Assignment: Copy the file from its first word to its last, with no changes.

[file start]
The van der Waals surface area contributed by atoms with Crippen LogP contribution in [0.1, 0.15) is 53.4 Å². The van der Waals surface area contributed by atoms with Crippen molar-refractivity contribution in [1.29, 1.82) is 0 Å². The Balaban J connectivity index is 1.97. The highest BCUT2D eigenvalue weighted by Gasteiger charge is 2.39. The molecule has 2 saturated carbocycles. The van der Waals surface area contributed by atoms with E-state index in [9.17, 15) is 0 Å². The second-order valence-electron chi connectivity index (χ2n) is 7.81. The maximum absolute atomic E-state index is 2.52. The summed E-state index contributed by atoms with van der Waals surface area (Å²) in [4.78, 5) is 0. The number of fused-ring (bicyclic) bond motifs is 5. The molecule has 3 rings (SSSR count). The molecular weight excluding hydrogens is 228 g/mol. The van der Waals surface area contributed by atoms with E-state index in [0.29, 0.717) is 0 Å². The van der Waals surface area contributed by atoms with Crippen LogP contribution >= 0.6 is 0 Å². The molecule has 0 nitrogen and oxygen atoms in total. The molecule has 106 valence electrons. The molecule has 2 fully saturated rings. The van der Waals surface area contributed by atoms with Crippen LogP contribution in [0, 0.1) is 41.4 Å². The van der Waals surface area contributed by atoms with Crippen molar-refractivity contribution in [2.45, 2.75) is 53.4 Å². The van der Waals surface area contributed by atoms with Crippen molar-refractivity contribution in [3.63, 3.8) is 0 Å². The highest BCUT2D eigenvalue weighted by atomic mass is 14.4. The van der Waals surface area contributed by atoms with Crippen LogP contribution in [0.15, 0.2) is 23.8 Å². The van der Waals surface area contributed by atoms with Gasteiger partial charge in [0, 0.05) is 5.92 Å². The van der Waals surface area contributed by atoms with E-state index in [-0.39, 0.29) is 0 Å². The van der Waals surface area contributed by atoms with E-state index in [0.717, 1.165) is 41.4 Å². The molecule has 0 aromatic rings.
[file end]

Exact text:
The van der Waals surface area contributed by atoms with Crippen LogP contribution in [0.1, 0.15) is 53.4 Å². The van der Waals surface area contributed by atoms with Crippen molar-refractivity contribution in [1.29, 1.82) is 0 Å². The Balaban J connectivity index is 1.97. The highest BCUT2D eigenvalue weighted by Gasteiger charge is 2.39. The molecule has 2 saturated carbocycles. The van der Waals surface area contributed by atoms with E-state index in [9.17, 15) is 0 Å². The second-order valence-electron chi connectivity index (χ2n) is 7.81. The maximum absolute atomic E-state index is 2.52. The summed E-state index contributed by atoms with van der Waals surface area (Å²) in [4.78, 5) is 0. The number of fused-ring (bicyclic) bond motifs is 5. The molecule has 3 rings (SSSR count). The molecular weight excluding hydrogens is 228 g/mol. The van der Waals surface area contributed by atoms with E-state index in [0.29, 0.717) is 0 Å². The van der Waals surface area contributed by atoms with Crippen LogP contribution >= 0.6 is 0 Å². The molecule has 0 nitrogen and oxygen atoms in total. The molecule has 106 valence electrons. The molecule has 2 fully saturated rings. The van der Waals surface area contributed by atoms with Crippen LogP contribution in [0, 0.1) is 41.4 Å². The van der Waals surface area contributed by atoms with Crippen molar-refractivity contribution in [2.45, 2.75) is 53.4 Å². The van der Waals surface area contributed by atoms with Crippen molar-refractivity contribution in [3.63, 3.8) is 0 Å². The highest BCUT2D eigenvalue weighted by atomic mass is 14.4. The van der Waals surface area contributed by atoms with Crippen LogP contribution in [0.15, 0.2) is 23.8 Å². The van der Waals surface area contributed by atoms with Gasteiger partial charge in [0, 0.05) is 5.92 Å². The van der Waals surface area contributed by atoms with E-state index in [-0.39, 0.29) is 0 Å². The van der Waals surface area contributed by atoms with E-state index in [0.717, 1.165) is 41.4 Å². The molecule has 0 aromatic rings.